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Message 517642 - Posted: 15 Feb 2007, 2:13:16 UTC

Evening Everyone

Okay a couple of items needed quickly towards the kryten replacement I will give example links... They are representative of what is needed and some users might have them laying around collecting dust...

It has been requested that I setup a PayPal account for hardware, I have asked Simon if that could be accomplished in the Seti PayPal account he has setup to take care of the PayPal issues... Then there would be only one account that could handle what is needed and no extra auditing...

CPU's - 2 each CPU's
Star Micro 603 pin 2.8 Ghz

RAM 6 each or at least 4 for dual channel
Super Talent ECC - Registered 2 Gig

Some might ask why I give a generic links and they have suppliers that can do things a reduced cost... I have worked with Compaq, HP and Dell and in those circumstances had the phone number to call for what was needed... I think the biggest reason I am doing this is, to allow everyone to see what things cost to run Servers... At the end of the message I will give my public email address... You are welcome to ask me questions or if you have things that can help, I can put you in touch with Eric within minutes...

Quote from Eric last night:

Looks like we can go to 2.8GHz.

From the docs the fastest supported CPU is:
Speed FSB Cache Stepping Product Code
2.8 GHz 400 512K C1 BX80532KC2800D

We also need at least two DDR266 registered ECC 2.5V DIMMS. 2GB per
would be nice. It can take up to 6 of them, which would be a 12GB max
configuration.

If you want to put that on the hardware thread, please do. All hell
is breaking loose on another of my projects, so I haven't had time to
check the threads since early yesterday.
End Quote:

Sorry, partly bad form on my part for disclosing parts of conversations...

Once again, you are welcome to email me al.setiboinc (at) gmail.com

Regards

Pappa

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Message 517773 - Posted: 15 Feb 2007, 10:49:39 UTC - in response to Message 517187.

Eric and Matt are not objectionable to a "white box server" it would cost about $8000.00 or less to construct. What you are looking is an appropriate case, a Server Motherboard, two Dual Core 2xx series Opterons and a PILE of RAM and drives to meet a minimum of 3 Plus Terabytes (the current amount of the daily turnover of workunits out and results back) ...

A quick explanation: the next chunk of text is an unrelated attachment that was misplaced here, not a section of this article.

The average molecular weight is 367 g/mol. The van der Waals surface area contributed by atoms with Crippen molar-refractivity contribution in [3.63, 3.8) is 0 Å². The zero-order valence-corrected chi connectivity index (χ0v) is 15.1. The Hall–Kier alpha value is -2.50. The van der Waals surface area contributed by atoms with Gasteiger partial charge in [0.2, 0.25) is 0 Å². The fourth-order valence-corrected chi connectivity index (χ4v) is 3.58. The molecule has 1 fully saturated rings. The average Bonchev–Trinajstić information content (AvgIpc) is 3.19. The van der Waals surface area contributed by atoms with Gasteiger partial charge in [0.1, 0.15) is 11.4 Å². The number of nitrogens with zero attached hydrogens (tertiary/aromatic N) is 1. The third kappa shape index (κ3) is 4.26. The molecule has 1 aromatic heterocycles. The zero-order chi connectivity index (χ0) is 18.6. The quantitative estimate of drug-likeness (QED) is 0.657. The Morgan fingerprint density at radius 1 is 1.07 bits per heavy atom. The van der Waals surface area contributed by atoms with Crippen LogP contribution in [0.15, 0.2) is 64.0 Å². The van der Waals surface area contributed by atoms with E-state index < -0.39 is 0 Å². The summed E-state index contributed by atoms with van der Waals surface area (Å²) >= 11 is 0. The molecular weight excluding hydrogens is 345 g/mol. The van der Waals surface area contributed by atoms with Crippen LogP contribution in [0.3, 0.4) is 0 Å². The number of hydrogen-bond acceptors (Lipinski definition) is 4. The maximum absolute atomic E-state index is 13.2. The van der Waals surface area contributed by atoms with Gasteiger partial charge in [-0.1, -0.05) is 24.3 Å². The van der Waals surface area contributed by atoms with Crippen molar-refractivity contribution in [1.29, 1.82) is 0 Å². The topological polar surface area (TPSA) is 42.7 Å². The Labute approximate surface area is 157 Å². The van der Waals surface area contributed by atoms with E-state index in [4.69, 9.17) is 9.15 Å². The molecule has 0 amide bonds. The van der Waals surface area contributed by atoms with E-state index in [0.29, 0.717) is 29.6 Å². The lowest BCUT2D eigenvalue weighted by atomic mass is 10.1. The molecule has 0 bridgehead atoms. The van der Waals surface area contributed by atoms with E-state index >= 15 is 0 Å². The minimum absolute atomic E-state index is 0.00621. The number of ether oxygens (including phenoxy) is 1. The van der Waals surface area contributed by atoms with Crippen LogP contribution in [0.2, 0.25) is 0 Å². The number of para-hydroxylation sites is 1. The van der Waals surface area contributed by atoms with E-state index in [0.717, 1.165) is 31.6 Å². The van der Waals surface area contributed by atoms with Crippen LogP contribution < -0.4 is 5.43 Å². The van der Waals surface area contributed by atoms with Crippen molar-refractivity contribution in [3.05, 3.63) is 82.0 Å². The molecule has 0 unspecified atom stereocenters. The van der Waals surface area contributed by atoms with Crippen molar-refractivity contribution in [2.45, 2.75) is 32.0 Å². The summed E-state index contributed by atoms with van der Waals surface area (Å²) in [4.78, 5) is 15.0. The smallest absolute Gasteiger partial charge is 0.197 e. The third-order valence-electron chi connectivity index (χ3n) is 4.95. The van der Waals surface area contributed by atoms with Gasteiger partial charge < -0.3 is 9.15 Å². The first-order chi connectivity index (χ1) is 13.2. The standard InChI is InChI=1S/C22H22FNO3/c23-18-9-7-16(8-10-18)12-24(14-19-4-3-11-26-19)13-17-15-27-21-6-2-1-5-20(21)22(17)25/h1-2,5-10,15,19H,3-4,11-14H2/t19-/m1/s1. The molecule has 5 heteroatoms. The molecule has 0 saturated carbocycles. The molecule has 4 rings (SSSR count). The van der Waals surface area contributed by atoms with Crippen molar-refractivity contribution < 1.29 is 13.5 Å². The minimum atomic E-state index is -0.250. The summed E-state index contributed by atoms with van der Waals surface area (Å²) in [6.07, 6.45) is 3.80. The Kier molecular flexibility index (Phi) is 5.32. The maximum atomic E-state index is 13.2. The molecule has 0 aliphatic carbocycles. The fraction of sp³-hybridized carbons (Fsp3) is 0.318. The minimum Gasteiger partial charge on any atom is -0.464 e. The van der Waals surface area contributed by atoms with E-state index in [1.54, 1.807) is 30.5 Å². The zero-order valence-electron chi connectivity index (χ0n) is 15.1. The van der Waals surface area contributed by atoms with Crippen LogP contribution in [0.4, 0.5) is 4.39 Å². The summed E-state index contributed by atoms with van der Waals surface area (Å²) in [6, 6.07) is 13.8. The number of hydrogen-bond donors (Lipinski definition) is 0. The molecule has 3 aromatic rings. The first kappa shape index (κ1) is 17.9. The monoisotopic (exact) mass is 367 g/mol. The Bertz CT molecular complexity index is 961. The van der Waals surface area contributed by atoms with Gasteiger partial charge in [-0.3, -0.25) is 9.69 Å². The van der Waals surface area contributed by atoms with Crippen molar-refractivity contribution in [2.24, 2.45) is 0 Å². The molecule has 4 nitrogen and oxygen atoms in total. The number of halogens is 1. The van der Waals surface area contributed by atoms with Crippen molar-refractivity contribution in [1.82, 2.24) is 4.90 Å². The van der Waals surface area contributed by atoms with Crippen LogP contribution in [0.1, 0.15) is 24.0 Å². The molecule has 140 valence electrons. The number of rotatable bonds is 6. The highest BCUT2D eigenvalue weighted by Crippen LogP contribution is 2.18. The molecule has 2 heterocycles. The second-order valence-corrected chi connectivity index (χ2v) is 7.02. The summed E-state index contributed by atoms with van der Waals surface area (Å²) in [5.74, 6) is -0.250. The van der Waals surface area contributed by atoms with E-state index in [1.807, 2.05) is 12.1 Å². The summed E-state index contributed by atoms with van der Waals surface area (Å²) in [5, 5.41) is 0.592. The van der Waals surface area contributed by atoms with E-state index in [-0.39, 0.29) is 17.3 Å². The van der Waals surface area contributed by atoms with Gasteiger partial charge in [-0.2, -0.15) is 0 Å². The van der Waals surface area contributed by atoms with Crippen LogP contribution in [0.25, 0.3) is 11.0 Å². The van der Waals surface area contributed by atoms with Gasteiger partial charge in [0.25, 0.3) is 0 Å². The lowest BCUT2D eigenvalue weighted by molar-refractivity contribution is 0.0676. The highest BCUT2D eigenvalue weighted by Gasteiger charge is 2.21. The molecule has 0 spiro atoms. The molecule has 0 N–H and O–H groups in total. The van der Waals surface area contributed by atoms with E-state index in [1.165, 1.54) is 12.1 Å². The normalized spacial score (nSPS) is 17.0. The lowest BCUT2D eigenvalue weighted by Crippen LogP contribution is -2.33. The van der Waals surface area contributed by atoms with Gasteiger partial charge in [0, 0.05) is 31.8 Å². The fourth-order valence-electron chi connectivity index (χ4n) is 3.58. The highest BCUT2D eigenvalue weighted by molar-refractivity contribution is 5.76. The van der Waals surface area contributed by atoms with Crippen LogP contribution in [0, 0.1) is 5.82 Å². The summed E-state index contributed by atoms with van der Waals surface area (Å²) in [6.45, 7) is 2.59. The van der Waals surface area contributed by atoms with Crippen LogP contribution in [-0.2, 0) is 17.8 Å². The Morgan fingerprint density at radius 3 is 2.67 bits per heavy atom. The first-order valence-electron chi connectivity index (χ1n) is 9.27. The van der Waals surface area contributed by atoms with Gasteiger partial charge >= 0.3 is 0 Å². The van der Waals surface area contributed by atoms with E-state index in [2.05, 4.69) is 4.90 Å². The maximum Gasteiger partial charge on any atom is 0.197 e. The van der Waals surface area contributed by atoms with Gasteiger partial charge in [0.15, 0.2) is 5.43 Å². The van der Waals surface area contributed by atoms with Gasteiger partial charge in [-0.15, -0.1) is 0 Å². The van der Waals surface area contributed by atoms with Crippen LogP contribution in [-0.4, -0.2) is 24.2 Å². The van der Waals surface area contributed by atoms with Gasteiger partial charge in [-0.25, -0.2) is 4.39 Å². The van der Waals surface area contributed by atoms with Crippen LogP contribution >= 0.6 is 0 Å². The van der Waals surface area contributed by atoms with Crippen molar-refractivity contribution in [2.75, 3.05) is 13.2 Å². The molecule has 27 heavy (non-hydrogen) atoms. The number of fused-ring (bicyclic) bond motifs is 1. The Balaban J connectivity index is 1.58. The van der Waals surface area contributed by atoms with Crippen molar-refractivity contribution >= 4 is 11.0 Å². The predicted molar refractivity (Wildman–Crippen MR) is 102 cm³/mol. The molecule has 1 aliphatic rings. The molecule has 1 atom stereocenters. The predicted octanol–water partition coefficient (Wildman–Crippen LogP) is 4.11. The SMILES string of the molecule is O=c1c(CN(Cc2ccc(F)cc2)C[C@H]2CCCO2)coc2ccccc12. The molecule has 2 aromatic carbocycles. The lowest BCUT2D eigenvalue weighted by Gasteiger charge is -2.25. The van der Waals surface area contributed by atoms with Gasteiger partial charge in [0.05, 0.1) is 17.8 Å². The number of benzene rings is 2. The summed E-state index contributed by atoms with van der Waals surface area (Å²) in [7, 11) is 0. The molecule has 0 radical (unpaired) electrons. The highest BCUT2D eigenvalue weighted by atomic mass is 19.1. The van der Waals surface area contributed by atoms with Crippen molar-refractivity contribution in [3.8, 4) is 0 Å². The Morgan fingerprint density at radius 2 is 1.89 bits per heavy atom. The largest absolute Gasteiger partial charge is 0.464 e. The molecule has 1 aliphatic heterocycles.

A good idea that could give good results.

However, some care and time is needed to avoid suffering frustration and wasting a lot of time. It takes a good bit of prior checking to ensure that all the components fit together well and for best performance. I've seen far too many office PCs crippled by cost cutting or just simply choosing whatever components 'are to hand' that then gives a non-optimal mix.

The most often ignored problem is that of case cooling and cooling of the components inside the case. There is much more to keeping cool than just adding more fans. Airflow over the components and pressure balance is more important than most people realise. Many (most!) PC cases are very bad for this.

Another aspect frequently completely overlooked is that of maintainability. How easy is it to swap out the disks, PSU, CPU, RAM or other peripherals and cabling?...

The one advantage of buying a preassembled system is that the builders have hopefully some good design experience and that a full system warranty is given.


Ooops... Bit of treatise there. The summary is: All well and good if useful. Otherwise, it may become an unwanted distraction that steals time away from s@h for troubleshooting and 'fixing' whatever.

Keep up the good work!

Regards,
Martin
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Message 519901 - Posted: 19 Feb 2007, 17:51:43 UTC

Back to hard drives, Google have just published about their findings on failures of off-the-shelf HDD's.
disk_failures.pdf

Andy